Sunday 28 August 2016

Review of 'Freetown Sound' by Blood Orange

Dev Hynes is the kind of guy who likes to keep changing up his style. Metaphorically speaking, he’s the kind of guy who never wears the same dress twice. Literally speaking, he’s the kind of guy who’d probably never wear a dress in the first place. But let’s not get ourselves sidetracked with cross-dressing analogies…

There have been many twists and turns to Dev’s musical career. Before he adopted his Blood Orange moniker and started making Prince-inspired synthpop, he was a wig-wearing indie/folk singer-songwriter by the name of Lightspeed Champion, and before that he was a member of a shouty dance-punk band called Test Icicles.

Dev Hynes in his previous incarnation Lightspeed Champion

On the surface, Dev seems like a pretty dynamic musician. However, despite having spent his career dabbling with every genre, when it comes to albums he can often struggle to make one song stand out from the next.

As is the case with Freetown Sound. Opening with ‘By Ourselves’, the detuned pianos and gospel vocal harmonies and smoky sax and distraught feminist rant set the album up to be an excitingly grandiose and larger-than-life experience. The pulsing bass of ‘Augustine’ combined with warm synth washes and piano splashes seemed only to encourage further excitement.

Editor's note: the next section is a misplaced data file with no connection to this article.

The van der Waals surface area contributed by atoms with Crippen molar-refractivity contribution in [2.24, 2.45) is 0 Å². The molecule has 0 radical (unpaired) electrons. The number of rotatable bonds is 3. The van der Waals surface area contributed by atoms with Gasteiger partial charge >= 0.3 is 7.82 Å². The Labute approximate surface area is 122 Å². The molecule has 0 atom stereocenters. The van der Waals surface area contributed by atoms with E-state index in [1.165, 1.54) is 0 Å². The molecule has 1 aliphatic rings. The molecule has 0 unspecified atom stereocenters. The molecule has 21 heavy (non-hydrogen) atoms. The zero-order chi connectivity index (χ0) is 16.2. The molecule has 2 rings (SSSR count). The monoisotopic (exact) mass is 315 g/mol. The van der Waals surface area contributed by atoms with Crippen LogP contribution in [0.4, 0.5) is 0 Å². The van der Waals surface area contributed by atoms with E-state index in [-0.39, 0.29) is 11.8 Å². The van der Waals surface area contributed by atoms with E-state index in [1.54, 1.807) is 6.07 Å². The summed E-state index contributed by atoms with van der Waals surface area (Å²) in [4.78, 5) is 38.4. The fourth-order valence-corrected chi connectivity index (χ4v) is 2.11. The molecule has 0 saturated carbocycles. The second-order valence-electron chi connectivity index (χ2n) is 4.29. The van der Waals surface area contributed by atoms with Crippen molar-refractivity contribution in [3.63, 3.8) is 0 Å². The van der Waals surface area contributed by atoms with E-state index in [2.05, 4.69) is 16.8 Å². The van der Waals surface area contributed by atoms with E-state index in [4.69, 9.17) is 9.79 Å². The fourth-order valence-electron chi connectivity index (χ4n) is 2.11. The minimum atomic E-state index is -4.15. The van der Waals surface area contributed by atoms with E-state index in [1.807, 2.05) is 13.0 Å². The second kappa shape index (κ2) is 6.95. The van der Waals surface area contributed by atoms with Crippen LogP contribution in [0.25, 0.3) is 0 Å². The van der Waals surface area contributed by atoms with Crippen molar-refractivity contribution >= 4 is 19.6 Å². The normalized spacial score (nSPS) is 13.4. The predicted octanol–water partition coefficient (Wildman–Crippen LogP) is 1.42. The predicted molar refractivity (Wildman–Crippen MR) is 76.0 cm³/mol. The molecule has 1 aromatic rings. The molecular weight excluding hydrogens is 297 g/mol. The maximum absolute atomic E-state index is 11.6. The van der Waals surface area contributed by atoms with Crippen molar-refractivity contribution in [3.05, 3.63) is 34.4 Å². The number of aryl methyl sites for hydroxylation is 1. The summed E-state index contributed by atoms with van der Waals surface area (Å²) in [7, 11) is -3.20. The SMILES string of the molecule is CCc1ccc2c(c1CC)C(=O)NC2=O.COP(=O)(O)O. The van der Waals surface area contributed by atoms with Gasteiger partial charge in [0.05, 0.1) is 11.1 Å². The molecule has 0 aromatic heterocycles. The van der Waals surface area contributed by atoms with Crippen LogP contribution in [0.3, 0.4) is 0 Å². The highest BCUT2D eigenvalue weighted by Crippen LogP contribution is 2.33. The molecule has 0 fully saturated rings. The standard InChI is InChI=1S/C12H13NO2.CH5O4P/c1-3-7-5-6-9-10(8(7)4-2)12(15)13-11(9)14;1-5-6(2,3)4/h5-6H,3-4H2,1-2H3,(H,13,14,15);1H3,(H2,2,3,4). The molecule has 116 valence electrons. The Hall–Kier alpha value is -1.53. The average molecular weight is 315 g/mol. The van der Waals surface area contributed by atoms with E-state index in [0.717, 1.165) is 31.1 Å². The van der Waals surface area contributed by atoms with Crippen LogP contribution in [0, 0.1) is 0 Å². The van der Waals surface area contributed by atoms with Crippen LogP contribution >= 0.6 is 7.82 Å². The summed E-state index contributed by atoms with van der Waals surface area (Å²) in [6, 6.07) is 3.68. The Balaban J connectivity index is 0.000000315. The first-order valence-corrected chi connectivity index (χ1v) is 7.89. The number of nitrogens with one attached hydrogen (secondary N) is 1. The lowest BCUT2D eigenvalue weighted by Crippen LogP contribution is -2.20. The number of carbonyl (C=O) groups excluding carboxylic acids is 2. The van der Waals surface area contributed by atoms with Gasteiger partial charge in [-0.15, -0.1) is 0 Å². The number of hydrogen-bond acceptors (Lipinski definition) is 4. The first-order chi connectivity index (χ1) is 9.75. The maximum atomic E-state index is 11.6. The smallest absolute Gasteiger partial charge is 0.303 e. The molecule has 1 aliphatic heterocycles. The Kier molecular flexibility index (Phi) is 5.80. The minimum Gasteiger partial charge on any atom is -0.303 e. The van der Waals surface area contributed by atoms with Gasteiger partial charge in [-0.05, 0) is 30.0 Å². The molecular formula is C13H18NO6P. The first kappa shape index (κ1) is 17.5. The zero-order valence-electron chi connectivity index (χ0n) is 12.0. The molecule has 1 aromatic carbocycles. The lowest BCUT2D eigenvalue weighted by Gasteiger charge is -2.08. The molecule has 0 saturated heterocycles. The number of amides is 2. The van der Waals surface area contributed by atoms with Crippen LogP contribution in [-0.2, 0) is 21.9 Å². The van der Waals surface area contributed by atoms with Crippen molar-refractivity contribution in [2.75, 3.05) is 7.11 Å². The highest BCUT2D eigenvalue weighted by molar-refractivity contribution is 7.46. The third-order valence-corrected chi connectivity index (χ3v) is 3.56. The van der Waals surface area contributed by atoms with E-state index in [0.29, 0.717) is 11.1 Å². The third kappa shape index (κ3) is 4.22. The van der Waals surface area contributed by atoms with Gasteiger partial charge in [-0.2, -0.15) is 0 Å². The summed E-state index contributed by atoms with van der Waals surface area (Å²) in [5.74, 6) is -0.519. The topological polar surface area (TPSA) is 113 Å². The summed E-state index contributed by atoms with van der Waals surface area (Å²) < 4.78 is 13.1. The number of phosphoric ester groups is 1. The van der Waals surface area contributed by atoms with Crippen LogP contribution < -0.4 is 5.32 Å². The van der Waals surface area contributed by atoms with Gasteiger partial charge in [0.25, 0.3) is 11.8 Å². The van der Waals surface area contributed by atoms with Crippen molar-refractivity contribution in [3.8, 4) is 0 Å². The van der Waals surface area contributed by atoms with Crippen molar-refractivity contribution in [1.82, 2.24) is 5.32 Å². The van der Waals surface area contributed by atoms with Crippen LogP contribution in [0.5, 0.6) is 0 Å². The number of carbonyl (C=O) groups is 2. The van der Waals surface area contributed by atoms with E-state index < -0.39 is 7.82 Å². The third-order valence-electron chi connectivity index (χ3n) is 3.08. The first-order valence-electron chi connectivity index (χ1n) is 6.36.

However, soon enough tracks start to bleed into one another, partially down to the fact Dev deliberately segues each track into the next, but more so down to the fault of Dev’s wishy-washy vocal performances. Consisting of soft whimpering and half-spoken murmuring, the artist tries to beef them up by swamping them in reverb, but they still come across flat amongst the surrounding mountainous production. Hooks seemingly go in one ear and out the other. And the lyrics are largely rendered incomprehensible due to the tidal wave of reverb.

Thankfully Dev’s talents as a producer are able to make up for this, spicing up the soundscape with some standout instrumental moments including the dissonant intro and spiky funk of ‘E.V.P’ and the intricate percussion of ‘Better Than Me’. Big names such as Nelly Furtado and Carly Rae Jepsen also give guest performances, offering some vocal oomph. Occasionally, the same synth textures get recycled too often. But otherwise there are enough sonic landmarks to keep the journey engaging.

Clearly the album wants to be on the same level as the likes of To Pimp A Butterfly, even dabbling with socio-political themes of race and gender. However, Dev’s vocals are unable to demand the same grip on the listener, even if his synthpop backdrops are largely fun.